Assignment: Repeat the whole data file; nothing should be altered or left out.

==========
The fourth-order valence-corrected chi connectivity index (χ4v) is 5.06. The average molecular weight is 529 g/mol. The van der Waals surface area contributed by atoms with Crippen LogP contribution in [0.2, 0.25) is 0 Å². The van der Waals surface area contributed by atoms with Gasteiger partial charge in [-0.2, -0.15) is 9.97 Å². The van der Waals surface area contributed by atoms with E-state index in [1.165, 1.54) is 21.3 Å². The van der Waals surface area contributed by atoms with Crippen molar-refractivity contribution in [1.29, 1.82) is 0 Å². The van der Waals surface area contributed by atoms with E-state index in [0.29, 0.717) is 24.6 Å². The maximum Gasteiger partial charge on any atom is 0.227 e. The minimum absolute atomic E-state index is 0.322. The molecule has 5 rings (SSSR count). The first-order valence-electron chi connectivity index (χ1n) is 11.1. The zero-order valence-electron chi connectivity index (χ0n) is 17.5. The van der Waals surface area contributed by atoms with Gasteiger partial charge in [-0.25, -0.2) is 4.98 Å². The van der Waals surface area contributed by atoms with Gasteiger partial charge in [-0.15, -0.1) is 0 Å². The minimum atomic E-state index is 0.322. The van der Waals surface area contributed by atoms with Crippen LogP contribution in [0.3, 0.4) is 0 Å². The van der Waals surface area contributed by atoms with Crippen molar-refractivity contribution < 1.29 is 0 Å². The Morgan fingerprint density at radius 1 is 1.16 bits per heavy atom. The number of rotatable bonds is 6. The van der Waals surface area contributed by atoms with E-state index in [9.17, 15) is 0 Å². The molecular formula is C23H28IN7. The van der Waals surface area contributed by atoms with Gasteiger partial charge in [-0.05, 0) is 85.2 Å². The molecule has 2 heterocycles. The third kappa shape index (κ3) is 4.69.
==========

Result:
The fourth-order valence-corrected chi connectivity index (χ4v) is 5.06. The average molecular weight is 529 g/mol. The van der Waals surface area contributed by atoms with Crippen LogP contribution in [0.2, 0.25) is 0 Å². The van der Waals surface area contributed by atoms with Gasteiger partial charge in [-0.2, -0.15) is 9.97 Å². The van der Waals surface area contributed by atoms with E-state index in [1.165, 1.54) is 21.3 Å². The van der Waals surface area contributed by atoms with Crippen molar-refractivity contribution in [1.29, 1.82) is 0 Å². The van der Waals surface area contributed by atoms with E-state index in [0.29, 0.717) is 24.6 Å². The maximum Gasteiger partial charge on any atom is 0.227 e. The minimum absolute atomic E-state index is 0.322. The molecule has 5 rings (SSSR count). The first-order valence-electron chi connectivity index (χ1n) is 11.1. The zero-order valence-electron chi connectivity index (χ0n) is 17.5. The van der Waals surface area contributed by atoms with Gasteiger partial charge in [-0.25, -0.2) is 4.98 Å². The van der Waals surface area contributed by atoms with Gasteiger partial charge in [-0.15, -0.1) is 0 Å². The minimum atomic E-state index is 0.322. The van der Waals surface area contributed by atoms with Crippen LogP contribution in [0.3, 0.4) is 0 Å². The van der Waals surface area contributed by atoms with Crippen molar-refractivity contribution < 1.29 is 0 Å². The Morgan fingerprint density at radius 1 is 1.16 bits per heavy atom. The number of rotatable bonds is 6. The van der Waals surface area contributed by atoms with E-state index in [9.17, 15) is 0 Å². The molecular formula is C23H28IN7. The van der Waals surface area contributed by atoms with Gasteiger partial charge in [-0.05, 0) is 85.2 Å². The molecule has 2 heterocycles. The third kappa shape index (κ3) is 4.69.